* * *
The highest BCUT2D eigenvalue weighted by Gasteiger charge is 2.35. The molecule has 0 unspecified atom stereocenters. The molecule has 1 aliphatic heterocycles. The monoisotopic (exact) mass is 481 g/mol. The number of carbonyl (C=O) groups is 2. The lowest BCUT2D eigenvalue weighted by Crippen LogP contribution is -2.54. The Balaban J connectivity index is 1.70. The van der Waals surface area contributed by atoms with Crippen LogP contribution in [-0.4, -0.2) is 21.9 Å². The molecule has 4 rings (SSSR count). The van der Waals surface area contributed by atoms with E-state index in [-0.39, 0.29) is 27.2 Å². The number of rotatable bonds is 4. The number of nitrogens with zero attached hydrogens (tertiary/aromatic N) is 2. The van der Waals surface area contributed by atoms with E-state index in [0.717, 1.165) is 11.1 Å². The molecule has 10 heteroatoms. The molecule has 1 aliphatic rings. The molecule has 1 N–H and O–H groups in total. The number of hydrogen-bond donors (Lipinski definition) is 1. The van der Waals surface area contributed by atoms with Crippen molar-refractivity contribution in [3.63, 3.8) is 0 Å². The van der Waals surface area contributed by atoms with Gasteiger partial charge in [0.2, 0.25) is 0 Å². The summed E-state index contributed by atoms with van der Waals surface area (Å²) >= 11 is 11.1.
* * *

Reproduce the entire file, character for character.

The highest BCUT2D eigenvalue weighted by Gasteiger charge is 2.35. The molecule has 0 unspecified atom stereocenters. The molecule has 1 aliphatic heterocycles. The monoisotopic (exact) mass is 481 g/mol. The number of carbonyl (C=O) groups is 2. The lowest BCUT2D eigenvalue weighted by Crippen LogP contribution is -2.54. The Balaban J connectivity index is 1.70. The van der Waals surface area contributed by atoms with Crippen LogP contribution in [-0.4, -0.2) is 21.9 Å². The molecule has 4 rings (SSSR count). The van der Waals surface area contributed by atoms with E-state index in [-0.39, 0.29) is 27.2 Å². The number of rotatable bonds is 4. The number of nitrogens with zero attached hydrogens (tertiary/aromatic N) is 2. The van der Waals surface area contributed by atoms with E-state index in [0.717, 1.165) is 11.1 Å². The molecule has 10 heteroatoms. The molecule has 1 aliphatic rings. The molecule has 1 N–H and O–H groups in total. The number of hydrogen-bond donors (Lipinski definition) is 1. The van der Waals surface area contributed by atoms with Crippen molar-refractivity contribution in [3.63, 3.8) is 0 Å². The van der Waals surface area contributed by atoms with Gasteiger partial charge in [0.2, 0.25) is 0 Å². The summed E-state index contributed by atoms with van der Waals surface area (Å²) >= 11 is 11.1.